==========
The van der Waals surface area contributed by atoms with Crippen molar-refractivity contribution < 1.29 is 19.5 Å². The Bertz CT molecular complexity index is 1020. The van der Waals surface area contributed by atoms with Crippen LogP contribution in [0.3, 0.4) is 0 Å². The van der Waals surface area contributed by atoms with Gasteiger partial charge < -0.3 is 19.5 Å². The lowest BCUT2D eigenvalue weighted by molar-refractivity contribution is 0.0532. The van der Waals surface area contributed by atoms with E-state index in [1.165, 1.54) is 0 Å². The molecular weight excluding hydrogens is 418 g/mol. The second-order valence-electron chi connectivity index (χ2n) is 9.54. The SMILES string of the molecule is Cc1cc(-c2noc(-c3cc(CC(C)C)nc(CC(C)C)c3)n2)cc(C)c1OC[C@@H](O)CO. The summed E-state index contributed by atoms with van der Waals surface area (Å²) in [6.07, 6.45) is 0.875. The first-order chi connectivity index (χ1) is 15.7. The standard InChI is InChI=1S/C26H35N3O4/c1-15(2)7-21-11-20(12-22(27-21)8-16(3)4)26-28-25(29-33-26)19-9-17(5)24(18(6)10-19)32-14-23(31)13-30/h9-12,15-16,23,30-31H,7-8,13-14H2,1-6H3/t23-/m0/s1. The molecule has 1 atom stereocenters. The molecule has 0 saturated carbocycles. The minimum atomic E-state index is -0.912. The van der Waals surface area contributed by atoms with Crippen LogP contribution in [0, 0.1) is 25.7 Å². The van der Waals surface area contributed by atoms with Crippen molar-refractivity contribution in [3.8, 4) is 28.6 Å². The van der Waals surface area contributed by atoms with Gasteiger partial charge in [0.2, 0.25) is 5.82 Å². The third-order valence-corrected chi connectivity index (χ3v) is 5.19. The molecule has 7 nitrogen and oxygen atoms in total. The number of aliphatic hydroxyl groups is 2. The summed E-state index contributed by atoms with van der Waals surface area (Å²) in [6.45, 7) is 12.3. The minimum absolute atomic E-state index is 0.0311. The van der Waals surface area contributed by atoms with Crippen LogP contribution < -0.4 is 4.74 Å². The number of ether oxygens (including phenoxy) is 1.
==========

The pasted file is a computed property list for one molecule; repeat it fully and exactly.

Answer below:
The van der Waals surface area contributed by atoms with Crippen molar-refractivity contribution < 1.29 is 19.5 Å². The Bertz CT molecular complexity index is 1020. The van der Waals surface area contributed by atoms with Crippen LogP contribution in [0.3, 0.4) is 0 Å². The van der Waals surface area contributed by atoms with Gasteiger partial charge < -0.3 is 19.5 Å². The lowest BCUT2D eigenvalue weighted by molar-refractivity contribution is 0.0532. The van der Waals surface area contributed by atoms with E-state index in [1.165, 1.54) is 0 Å². The molecular weight excluding hydrogens is 418 g/mol. The second-order valence-electron chi connectivity index (χ2n) is 9.54. The SMILES string of the molecule is Cc1cc(-c2noc(-c3cc(CC(C)C)nc(CC(C)C)c3)n2)cc(C)c1OC[C@@H](O)CO. The summed E-state index contributed by atoms with van der Waals surface area (Å²) in [6.07, 6.45) is 0.875. The first-order chi connectivity index (χ1) is 15.7. The standard InChI is InChI=1S/C26H35N3O4/c1-15(2)7-21-11-20(12-22(27-21)8-16(3)4)26-28-25(29-33-26)19-9-17(5)24(18(6)10-19)32-14-23(31)13-30/h9-12,15-16,23,30-31H,7-8,13-14H2,1-6H3/t23-/m0/s1. The molecule has 1 atom stereocenters. The molecule has 0 saturated carbocycles. The minimum atomic E-state index is -0.912. The van der Waals surface area contributed by atoms with Crippen LogP contribution in [0, 0.1) is 25.7 Å². The van der Waals surface area contributed by atoms with Crippen molar-refractivity contribution in [3.8, 4) is 28.6 Å². The van der Waals surface area contributed by atoms with Gasteiger partial charge in [0.2, 0.25) is 5.82 Å². The third-order valence-corrected chi connectivity index (χ3v) is 5.19. The molecule has 7 nitrogen and oxygen atoms in total. The number of aliphatic hydroxyl groups is 2. The summed E-state index contributed by atoms with van der Waals surface area (Å²) in [6.45, 7) is 12.3. The minimum absolute atomic E-state index is 0.0311. The van der Waals surface area contributed by atoms with Crippen LogP contribution < -0.4 is 4.74 Å². The number of ether oxygens (including phenoxy) is 1.